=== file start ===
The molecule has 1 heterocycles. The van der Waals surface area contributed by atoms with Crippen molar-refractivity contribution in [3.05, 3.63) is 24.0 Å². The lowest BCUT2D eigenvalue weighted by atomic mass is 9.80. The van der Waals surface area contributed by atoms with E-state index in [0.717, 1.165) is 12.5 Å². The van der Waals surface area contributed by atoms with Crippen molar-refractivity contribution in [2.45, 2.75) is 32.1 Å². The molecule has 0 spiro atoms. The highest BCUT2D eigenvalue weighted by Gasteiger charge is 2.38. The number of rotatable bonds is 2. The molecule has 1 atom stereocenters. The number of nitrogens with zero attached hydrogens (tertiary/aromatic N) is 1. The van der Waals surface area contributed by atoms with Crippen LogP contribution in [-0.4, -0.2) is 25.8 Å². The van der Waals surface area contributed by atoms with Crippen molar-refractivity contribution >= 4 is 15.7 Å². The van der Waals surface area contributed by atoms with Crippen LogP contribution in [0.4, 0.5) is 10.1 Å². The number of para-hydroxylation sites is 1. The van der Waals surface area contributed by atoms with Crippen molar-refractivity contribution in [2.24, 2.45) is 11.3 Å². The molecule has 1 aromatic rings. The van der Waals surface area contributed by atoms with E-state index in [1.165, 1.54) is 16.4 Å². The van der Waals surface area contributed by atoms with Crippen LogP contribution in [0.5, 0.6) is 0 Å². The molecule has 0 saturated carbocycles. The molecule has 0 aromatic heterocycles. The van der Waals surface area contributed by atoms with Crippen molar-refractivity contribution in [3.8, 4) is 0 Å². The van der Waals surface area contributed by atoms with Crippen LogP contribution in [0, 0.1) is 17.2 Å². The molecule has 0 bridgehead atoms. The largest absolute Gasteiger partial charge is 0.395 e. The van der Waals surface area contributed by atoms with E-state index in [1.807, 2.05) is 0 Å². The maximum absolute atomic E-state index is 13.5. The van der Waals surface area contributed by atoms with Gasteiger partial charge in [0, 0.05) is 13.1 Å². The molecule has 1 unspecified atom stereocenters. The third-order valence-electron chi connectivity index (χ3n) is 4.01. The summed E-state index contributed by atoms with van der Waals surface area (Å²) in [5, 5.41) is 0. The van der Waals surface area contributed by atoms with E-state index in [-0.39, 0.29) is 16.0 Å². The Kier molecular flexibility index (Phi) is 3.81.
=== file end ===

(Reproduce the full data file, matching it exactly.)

The molecule has 1 heterocycles. The van der Waals surface area contributed by atoms with Crippen molar-refractivity contribution in [3.05, 3.63) is 24.0 Å². The lowest BCUT2D eigenvalue weighted by atomic mass is 9.80. The van der Waals surface area contributed by atoms with E-state index in [0.717, 1.165) is 12.5 Å². The van der Waals surface area contributed by atoms with Crippen molar-refractivity contribution in [2.45, 2.75) is 32.1 Å². The molecule has 0 spiro atoms. The highest BCUT2D eigenvalue weighted by Gasteiger charge is 2.38. The number of rotatable bonds is 2. The molecule has 1 atom stereocenters. The number of nitrogens with zero attached hydrogens (tertiary/aromatic N) is 1. The van der Waals surface area contributed by atoms with Crippen LogP contribution in [-0.4, -0.2) is 25.8 Å². The van der Waals surface area contributed by atoms with Crippen molar-refractivity contribution >= 4 is 15.7 Å². The van der Waals surface area contributed by atoms with Crippen LogP contribution in [0.4, 0.5) is 10.1 Å². The number of para-hydroxylation sites is 1. The van der Waals surface area contributed by atoms with Crippen molar-refractivity contribution in [2.24, 2.45) is 11.3 Å². The molecule has 1 aromatic rings. The van der Waals surface area contributed by atoms with E-state index in [1.165, 1.54) is 16.4 Å². The van der Waals surface area contributed by atoms with Crippen LogP contribution in [0.5, 0.6) is 0 Å². The molecule has 0 saturated carbocycles. The molecule has 0 aromatic heterocycles. The van der Waals surface area contributed by atoms with Crippen molar-refractivity contribution in [3.8, 4) is 0 Å². The van der Waals surface area contributed by atoms with Crippen LogP contribution in [0, 0.1) is 17.2 Å². The molecule has 0 bridgehead atoms. The largest absolute Gasteiger partial charge is 0.395 e. The van der Waals surface area contributed by atoms with E-state index in [1.807, 2.05) is 0 Å². The maximum absolute atomic E-state index is 13.5. The van der Waals surface area contributed by atoms with Gasteiger partial charge in [0, 0.05) is 13.1 Å². The molecule has 1 unspecified atom stereocenters. The third-order valence-electron chi connectivity index (χ3n) is 4.01. The summed E-state index contributed by atoms with van der Waals surface area (Å²) in [5, 5.41) is 0. The van der Waals surface area contributed by atoms with E-state index in [-0.39, 0.29) is 16.0 Å². The Kier molecular flexibility index (Phi) is 3.81.